Lots of people will remember Alan Rickman for his roles as Snape in the Harry Potter films and as Hans Gruber in Die Hard. Neither was his greatest role, though; not exactly. His most brilliant turn was a five-minute performance as an unassuming office worker named Bill Clay.

Fans of Die Hard will get the reference instantly. “Bill Clay” is the name the villainous Hans Gruber adopts when he stumbles into John McClane (Bruce Willis) on an abandoned floor of the Nakatomi office building. (To recap: Gruber has taken over the plaza and is holding the staff hostage. Action-hero cop McClane is trying to free them.)

Gruber is evaluating some McClane-caused damage when he bumps into the man himself — and instantly shucks his villainous demeanor and his European accent. “Oooohhh, please God, no! You’re one of them!” he whines with perfect American inflection. Just like that, Rickman goes from effete ruthless villain to effete terrified victim. Good bye Hans Gruber; hello Bill Clay — a name Gruber cunningly cribs off a nearby wall office registry.

Rickman as Gruber as Clay is perfect on multiple levels. In the first place, the switch to Clay cements the central themes of the film with a mean-spirited wink. That theme being: Working-class white guys are awesome, don’t trust anyone else. The first part of Die Hard contrasts the virile, white, uncouth blue-collar cop McClane with the smooth, sophisticated Nakatomi executives—not least McClane’s own wife Holly Gennero (Bonnie Bedelia). The second part contrasts the virile, white, blue-collar cop with the sophisticated, smooth terrorist/robbers led by Gruber.

The genius of Rickman’s turn as Clay is that he fuses the film’s executives and terrorists into a single cringing thing, abject before the sincerity of John McClane’s pectorals. Rickman dials up the geek camp, chuckling nervously like he’s involved in some adolescent courtship ritual when McClane offers Clay a cigarette and babbling about his paintball exploits when McClane offers him a gun. The performance exudes a loose, brittle smarm, which echoes the sleazy entitlement of Harry Ellis (Hart Bochner), a Nakatomi executive killed off by Gruber just before this scene. The suits are all terrorists, the terrorists are all suits — and both parties are sneaky, sniveling and unmanly. Hearty cowboy McClane stands barefoot against them all, drawing a line between himself and the foreign, insufficiently hetero hordes.

But in drawing that line, Bill Clay also makes you question which side of it you want to be on. Hans Gruber is by far the most entertaining thing in Die Hard. Whether he’s oozing satisfaction while boasting about his tailor, murdering people in cold blood or falling to his death, he’s got a nonchalant wrongness that’s a lot more fun to watch than Bruce Willis’ upright hard-working authenticity. Die Hard is a conservative film: it roots for John McClane as he grapples with his working wife, Japanese execs and foreign guys who visit tailors. But Bill Clay turns that conservatism around. Suddenly it seems stodgy and dull to have to be the same muttering cowboy all day, every day, and twice on Christmas.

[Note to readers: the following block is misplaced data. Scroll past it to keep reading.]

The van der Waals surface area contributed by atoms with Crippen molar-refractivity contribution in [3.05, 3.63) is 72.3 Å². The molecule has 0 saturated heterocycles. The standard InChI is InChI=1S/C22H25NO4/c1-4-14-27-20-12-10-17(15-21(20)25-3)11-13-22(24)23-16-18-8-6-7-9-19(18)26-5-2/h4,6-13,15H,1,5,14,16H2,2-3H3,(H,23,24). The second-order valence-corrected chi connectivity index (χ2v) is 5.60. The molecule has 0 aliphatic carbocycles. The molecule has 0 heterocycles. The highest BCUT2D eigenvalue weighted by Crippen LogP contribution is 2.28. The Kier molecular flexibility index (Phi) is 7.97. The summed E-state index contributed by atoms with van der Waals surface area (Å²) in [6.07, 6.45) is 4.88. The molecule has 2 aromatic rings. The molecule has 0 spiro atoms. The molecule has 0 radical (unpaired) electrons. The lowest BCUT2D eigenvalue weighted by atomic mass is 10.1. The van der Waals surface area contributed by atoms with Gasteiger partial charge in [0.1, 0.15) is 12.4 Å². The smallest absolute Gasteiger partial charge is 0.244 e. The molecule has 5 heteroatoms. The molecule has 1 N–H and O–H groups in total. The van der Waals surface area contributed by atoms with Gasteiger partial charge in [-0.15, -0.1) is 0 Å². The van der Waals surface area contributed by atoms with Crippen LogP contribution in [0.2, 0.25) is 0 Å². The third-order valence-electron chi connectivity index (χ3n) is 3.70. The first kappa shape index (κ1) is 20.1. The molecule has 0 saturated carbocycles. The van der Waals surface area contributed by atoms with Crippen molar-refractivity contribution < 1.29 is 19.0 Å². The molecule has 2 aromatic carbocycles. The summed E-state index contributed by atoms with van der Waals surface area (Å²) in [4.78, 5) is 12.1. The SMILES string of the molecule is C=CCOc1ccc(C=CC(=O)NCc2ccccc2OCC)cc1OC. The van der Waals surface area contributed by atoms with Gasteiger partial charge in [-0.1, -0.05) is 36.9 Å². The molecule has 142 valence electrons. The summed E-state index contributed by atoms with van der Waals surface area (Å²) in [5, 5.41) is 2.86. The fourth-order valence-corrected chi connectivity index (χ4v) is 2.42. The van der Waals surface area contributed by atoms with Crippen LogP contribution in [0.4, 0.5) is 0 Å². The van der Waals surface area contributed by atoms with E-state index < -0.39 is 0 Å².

And then there’s Rickman’s performance. In a film that’s all about the realistic, sweating, effortful hero, Rickman casually and brilliantly embraces pretense. Clay’s self-conscious smile seems patently fake. But is it fake because Clay is a poseur, or fake because Gruber is performing as Clay, or fake because Rickman is signaling Gruber’s fakeness? Who can say?

What you can say is that Rickman is having the time of his life. And his enthusiasm is infectious. It’s a joy to watch him invent Bill Clay right before your eyes. McClane speaks with stern kindness as heroes will, but that macho swagger has nothing on the virtuoso shrug with which Rickman dons Clay’s unctuousness. Who wants to get behind boring, plain-talking Bruce Willis when instead you can cheer for the mercurial, lying aesthete — the artiste who can, with such verve, be anyone?

Rickman as Gruber as Clay neatly reverses the moral world of Die Hard. Suddenly the real dude seems like a clumsy prop, and the flamboyant mimic becomes the truth. Clay was a mask, but you wanted to see more of him — and, in a lot of ways, through Rickman’s career, you did. That nervous spark showed up again whenever he smiled. You can see echoes of it in Snape; you can see the exuberant theatricality deployed in the service of an unassuming persona in Sense and Sensibility’s Colonel Brandon.

With the news of Rickman’s passing, I repeat my thesis with a heavy heart: Clay is the moment of his stellar career, because Clay is Rickman performing performance. In acting the role of actor, he gives us five minutes of his true, false self on camera before Clay, who wasn’t there, is gone.